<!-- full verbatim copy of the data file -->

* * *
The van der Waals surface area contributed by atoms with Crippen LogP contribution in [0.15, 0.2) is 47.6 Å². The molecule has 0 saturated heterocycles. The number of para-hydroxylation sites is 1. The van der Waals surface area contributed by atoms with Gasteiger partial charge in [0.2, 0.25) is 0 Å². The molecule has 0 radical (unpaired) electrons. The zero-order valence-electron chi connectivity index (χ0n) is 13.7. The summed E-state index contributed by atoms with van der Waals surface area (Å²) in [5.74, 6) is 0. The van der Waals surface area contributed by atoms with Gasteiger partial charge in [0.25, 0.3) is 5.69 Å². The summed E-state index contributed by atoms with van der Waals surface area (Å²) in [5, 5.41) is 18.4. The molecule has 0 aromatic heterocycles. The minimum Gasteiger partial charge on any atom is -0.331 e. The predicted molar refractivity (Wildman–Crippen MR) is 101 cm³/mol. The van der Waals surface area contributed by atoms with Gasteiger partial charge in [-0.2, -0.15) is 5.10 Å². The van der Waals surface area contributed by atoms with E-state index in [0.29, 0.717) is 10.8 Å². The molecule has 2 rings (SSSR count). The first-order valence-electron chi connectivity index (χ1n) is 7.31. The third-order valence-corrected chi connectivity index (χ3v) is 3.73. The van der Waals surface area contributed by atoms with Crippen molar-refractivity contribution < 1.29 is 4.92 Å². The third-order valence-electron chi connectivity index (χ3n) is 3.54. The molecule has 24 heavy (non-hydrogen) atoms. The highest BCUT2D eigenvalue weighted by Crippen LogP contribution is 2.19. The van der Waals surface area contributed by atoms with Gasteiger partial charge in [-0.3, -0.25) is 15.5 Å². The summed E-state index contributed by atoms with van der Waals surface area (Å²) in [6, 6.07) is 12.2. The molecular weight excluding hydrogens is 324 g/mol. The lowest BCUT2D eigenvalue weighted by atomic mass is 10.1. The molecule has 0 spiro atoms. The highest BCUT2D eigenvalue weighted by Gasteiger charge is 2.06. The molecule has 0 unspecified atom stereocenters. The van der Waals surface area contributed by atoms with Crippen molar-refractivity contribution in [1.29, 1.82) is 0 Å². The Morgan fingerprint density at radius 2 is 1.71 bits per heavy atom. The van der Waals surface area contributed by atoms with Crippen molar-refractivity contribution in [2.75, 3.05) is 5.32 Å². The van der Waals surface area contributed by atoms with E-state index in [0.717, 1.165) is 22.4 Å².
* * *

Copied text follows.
The van der Waals surface area contributed by atoms with Crippen LogP contribution in [0.15, 0.2) is 47.6 Å². The molecule has 0 saturated heterocycles. The number of para-hydroxylation sites is 1. The van der Waals surface area contributed by atoms with Gasteiger partial charge in [0.2, 0.25) is 0 Å². The molecule has 0 radical (unpaired) electrons. The zero-order valence-electron chi connectivity index (χ0n) is 13.7. The summed E-state index contributed by atoms with van der Waals surface area (Å²) in [5.74, 6) is 0. The van der Waals surface area contributed by atoms with Gasteiger partial charge in [0.25, 0.3) is 5.69 Å². The summed E-state index contributed by atoms with van der Waals surface area (Å²) in [5, 5.41) is 18.4. The molecule has 0 aromatic heterocycles. The minimum Gasteiger partial charge on any atom is -0.331 e. The predicted molar refractivity (Wildman–Crippen MR) is 101 cm³/mol. The van der Waals surface area contributed by atoms with Gasteiger partial charge in [-0.2, -0.15) is 5.10 Å². The van der Waals surface area contributed by atoms with E-state index in [0.29, 0.717) is 10.8 Å². The molecule has 2 rings (SSSR count). The first-order valence-electron chi connectivity index (χ1n) is 7.31. The third-order valence-corrected chi connectivity index (χ3v) is 3.73. The van der Waals surface area contributed by atoms with Crippen molar-refractivity contribution < 1.29 is 4.92 Å². The third-order valence-electron chi connectivity index (χ3n) is 3.54. The molecule has 24 heavy (non-hydrogen) atoms. The highest BCUT2D eigenvalue weighted by Crippen LogP contribution is 2.19. The van der Waals surface area contributed by atoms with Gasteiger partial charge in [-0.3, -0.25) is 15.5 Å². The summed E-state index contributed by atoms with van der Waals surface area (Å²) in [6, 6.07) is 12.2. The molecular weight excluding hydrogens is 324 g/mol. The lowest BCUT2D eigenvalue weighted by atomic mass is 10.1. The molecule has 0 spiro atoms. The highest BCUT2D eigenvalue weighted by Gasteiger charge is 2.06. The molecule has 0 unspecified atom stereocenters. The van der Waals surface area contributed by atoms with Crippen molar-refractivity contribution in [1.29, 1.82) is 0 Å². The Morgan fingerprint density at radius 2 is 1.71 bits per heavy atom. The van der Waals surface area contributed by atoms with Crippen molar-refractivity contribution in [2.75, 3.05) is 5.32 Å². The van der Waals surface area contributed by atoms with E-state index in [0.717, 1.165) is 22.4 Å².